The American Cancer Society is currently funding research to find better treatments for these skin cancers. Click on:http://www.cancer.org/research/acsresearchupdates/skincancer/vitamin-d-holds-skin-cancer-drug-potential
Subretinaldrusen in Dry (DMD)
In follow up from the discussion on macular degeneration, wet (neovascular) and dry (subretinal deposits), the most common cause of visual loss with aging, there are some additional risk factors to discuss I discussed the recommendation for vitamins and anti-oxidants to take to maintain good sight last month:
Just this week, I read some more information about the mechanism how lutein and zeaxanthin(these are carotenoids) are protective. These chemicals are deposited in the macula where they boost macular pigment optical density that is lost in aging. They reduce photo-oxidation of the retina. Lutein is even more important in the peripheral retina and zeaxanthin’s effects are primarily deposited in the central retina. They also reduce inflammation and immune responses in the retina. Taking either supplements or a diet rich in fresh green vegetables will help slow macular degeneration and the formation of cataracts as well. Zeaxanthin also is also found in corn and tangerines. Eat your grits!!
Other valuable trace minerals and vitamins for visual health!
Zinc is another important antioxidant necessary for good vision. Copper has been added as a routine visual supplement, because higher doses of zinc can lead to copper deficiency anemia. Great sources of zinc include pumpkin seed, wheat germ meal, beef, veal liver, crab, and oysters.
Regular consumption of omega 3-fatty acids in fish (salmon, tuna, mackerel, and sardines) is helpful for general cardiovascular health and good vision. These fatty acids help in macular degeneration and in an immune disease which includes dry eye syndrome (Sjogren’s Syndrome).
Vitamin E also helps slow down macular degeneration in some studies. It is found in sunflower seeds, vegetable oils, wheat germ, and vitamin E enriched cereals.
Vitamin C from fruits and tomatoes also may slow down the process of macular degeneration.
Flavonoids from wine, apples, tea, berries, and nuts are powerful antioxidants. These help slow down the progression of cataracts (opacification of lens of the eye) and may slow down other eye diseases.
Mega-doses of these supplements will only send the extra right out of your kidneys. Stick with the recommended dosage.
Cardiovascular disease and AMD--There is an association between coronary artery disease (especially 3-vessel disease), stroke, hypertension, and smoking doubling the risk of this eye disease including early onset. This association is stronger in men.
It should be obvious that good nutrition is the key to preventing or slowing down many diseases including eye disease. This is evidence based medicine.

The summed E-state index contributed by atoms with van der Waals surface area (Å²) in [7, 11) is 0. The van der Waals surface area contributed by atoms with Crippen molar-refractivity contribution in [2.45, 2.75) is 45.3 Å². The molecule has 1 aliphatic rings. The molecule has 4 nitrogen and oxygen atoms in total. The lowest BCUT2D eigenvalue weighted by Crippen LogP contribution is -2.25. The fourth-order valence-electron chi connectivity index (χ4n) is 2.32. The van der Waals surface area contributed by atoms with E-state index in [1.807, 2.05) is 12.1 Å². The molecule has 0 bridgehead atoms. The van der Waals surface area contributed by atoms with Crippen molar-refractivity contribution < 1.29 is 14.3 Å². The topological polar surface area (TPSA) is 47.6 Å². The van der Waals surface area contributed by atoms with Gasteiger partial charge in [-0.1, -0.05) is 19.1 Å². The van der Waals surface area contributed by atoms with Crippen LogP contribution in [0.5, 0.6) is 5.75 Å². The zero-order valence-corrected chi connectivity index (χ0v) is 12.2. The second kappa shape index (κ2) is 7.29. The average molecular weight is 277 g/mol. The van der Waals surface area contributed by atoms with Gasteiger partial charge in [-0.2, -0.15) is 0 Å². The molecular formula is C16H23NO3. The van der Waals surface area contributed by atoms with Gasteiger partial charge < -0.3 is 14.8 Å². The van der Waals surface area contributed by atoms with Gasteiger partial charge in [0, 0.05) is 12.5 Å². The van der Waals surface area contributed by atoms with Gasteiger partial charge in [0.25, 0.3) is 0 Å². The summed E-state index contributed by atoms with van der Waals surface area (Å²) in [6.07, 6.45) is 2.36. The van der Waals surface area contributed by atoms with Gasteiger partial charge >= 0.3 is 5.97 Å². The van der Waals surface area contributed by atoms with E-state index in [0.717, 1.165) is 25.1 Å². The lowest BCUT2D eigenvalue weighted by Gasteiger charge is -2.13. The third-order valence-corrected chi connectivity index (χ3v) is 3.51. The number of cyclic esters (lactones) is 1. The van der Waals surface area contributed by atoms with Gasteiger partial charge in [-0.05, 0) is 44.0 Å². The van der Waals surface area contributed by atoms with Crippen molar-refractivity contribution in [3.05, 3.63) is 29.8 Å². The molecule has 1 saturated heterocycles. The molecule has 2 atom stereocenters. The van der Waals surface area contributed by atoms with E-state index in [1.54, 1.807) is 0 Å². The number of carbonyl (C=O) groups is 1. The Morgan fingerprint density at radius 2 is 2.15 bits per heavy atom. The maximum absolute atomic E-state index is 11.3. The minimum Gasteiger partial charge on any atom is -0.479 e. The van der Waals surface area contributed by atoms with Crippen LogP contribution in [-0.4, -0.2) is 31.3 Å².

European Society of Retinal Specialists
Last month, I touched on several aspects of the enormous embarrassment regarding the VA scandal over delaying appointments up to a year or more. This has been a crisis since the recent Middle East wars. I could fill a book on the failed departments of our government, and it just comes down to incompetence by the current administration and their outdated regulations for protecting federal employees. Until these changes occur, we are putting lipstick on a pig.
If you can’t do your job, you are fired!!
The USA Today wrote an article on the latest problem the VA is having about filling positions in the VA system. 41,500 job vacancies for physicians, nurses, and other medical personnel are currently causing more expense since veterans are having to see private doctors. 1.5 million veterans had to see private doctors because of this problem……………..or maybe that is the answer…..privatize the VA, and get rid of the feds.
Veteran’s private healthcare cost the taxpayer $7.7 billion last year, leaving a shortfall of $2.6 billion reported by Deputy Secretary Sloan Gibson. An emergency approval by the Congress was necessary to shift funds within the VA to cover the expense. How could they not see this coming?
Only a very few administrative staff have been fired and some are still on leave with pay. Who is going to clean house and give these veterans the timely care they so richly deserve? The ball once again goes back to the current administration. One more department oozing with incompetence.
‘Til next time!
In 2013, the American College of Cardiology and the American Heart Association recommended an increased use of statins to reduce cholesterol to drop the number of cardiovascular events. The latest 2015 recommendations just came out and have increased indications for their use. Did you know they estimate that if the 10 million Americans that are not taking them and should, the U.S. potentially will see 40,000-63,000 cardiovascular events in the U.S. annually? The recommendation is to lower the LDL-cholesterol by 50% and increase the HDL-cholesterol by 15%. Prevention is and always will be the answer to healthcare.
This concludes the August Report. I hope you are having a great summer and staying cool. I will continue in September with heat strokes, an update on female “Viagra”, vascular stents update, another part of the gastrointestinal series on peptic ulcer disease, and continuation of the series on obesity.
As always, stay healthy and well, my friends!!